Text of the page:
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Best fashion forward: Student creates sustainable, body-positive clothing

Women model Sarah Parker’s handmade sustainable clothing. Credit: Courtesy of Sarah Parker

Born a triplet, Sarah Parker knew she needed a way to differentiate herself early in her life. With the help of her aunt and grandmother, she did just that.

The two began to teach Parker how to sew clothes in 2006. Now, she designs and makes clothing for herself and others that promote a positive body image and environmental sustainability.  

“Fashion is the purest form of self-expression,” said Parker, a first-year student in environmental science and fashion retail studies.

She said she uses a wide range of materials to design her clothes.

“I use fabric, but because I try to stay sustainable and I’m on a college budget, I’ve even used old office chairs to make clothes,” Parker said.

She said her passion for sustainability and body positivity stem from the damage that the fashion industry has done to the environment and people’s self-image. For example, Parker focuses on the toxins released into the environment during clothing production, as well as the amount of water it takes to make clothing –– 2,700 liters per cotton t-shirt, according to www.worldwildlife.org.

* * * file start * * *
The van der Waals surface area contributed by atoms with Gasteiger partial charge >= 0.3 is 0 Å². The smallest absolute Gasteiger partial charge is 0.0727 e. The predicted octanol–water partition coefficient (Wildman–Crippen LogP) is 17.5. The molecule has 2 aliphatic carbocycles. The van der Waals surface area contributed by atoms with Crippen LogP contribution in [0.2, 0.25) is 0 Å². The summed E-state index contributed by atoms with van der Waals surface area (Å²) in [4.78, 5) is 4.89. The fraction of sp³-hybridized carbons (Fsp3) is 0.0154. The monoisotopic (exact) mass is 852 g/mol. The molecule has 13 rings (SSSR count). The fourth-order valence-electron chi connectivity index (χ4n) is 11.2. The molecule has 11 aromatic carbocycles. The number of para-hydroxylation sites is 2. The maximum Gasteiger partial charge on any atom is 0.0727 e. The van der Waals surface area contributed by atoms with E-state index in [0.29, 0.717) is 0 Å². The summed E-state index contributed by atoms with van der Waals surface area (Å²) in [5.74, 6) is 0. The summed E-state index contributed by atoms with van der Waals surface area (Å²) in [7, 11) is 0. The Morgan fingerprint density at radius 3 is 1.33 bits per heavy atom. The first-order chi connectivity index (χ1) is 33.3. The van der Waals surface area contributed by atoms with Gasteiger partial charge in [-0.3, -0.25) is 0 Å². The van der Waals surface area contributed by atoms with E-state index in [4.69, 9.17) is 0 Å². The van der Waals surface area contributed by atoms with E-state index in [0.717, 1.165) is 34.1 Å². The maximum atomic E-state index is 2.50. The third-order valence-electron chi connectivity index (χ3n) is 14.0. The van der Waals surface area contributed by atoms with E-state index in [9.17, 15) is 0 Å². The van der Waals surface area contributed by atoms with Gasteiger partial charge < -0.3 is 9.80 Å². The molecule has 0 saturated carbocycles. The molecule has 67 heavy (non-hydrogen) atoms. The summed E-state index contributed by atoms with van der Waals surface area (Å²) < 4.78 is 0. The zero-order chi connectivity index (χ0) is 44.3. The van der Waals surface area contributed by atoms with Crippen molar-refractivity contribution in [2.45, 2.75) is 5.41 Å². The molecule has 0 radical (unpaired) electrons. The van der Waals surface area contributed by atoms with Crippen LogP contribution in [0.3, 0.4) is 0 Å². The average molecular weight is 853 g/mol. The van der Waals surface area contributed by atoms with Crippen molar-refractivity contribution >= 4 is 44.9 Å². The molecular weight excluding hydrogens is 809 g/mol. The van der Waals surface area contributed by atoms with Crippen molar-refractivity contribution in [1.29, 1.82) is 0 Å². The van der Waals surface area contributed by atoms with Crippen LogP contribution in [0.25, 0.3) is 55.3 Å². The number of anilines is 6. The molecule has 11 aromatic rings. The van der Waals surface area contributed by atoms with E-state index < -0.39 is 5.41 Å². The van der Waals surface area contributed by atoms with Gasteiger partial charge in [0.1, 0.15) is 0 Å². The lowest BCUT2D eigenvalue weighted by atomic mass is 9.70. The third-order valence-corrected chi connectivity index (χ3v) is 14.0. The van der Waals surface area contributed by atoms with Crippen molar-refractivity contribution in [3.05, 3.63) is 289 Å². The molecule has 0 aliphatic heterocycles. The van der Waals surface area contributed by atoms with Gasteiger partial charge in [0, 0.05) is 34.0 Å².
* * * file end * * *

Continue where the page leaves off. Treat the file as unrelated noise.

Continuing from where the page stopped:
“Fashion should be used as a tool to help people, and I don’t see why it can’t,” Parker said.

Kelsie Parker, a first-year in public affairs and Sarah’s sister, described Sarah as a fixer with a desire to help others. That was evident when Parker made prom dresses for girls at her high school who either could not afford one or could not find anything that made them feel secure in their bodies.

Sarah said she wants to own a fashion company that focuses on sustainability and body positivity.

“I know my goals are very high, but I am taking steps to help me get to that point,” she said.

One step she has already taken is her involvement with two student organizations on campus: Project Hope and the Fashion Production Association.

The Fashion Production Association is a campus group that helps students display their abilities in fashion, particularly through their annual fashion show. Project Hope creates clothing that will be donated to people in Haiti.

In the future, Sarah’s talent in design and her passion for helping others will go beyond the fashion industry, her sister said.

“I definitely see her becoming a fashion designer, but I can’t see her stopping there,” Kelsie said. “I also see her working for a nonprofit organization or something that gives back to the community.”

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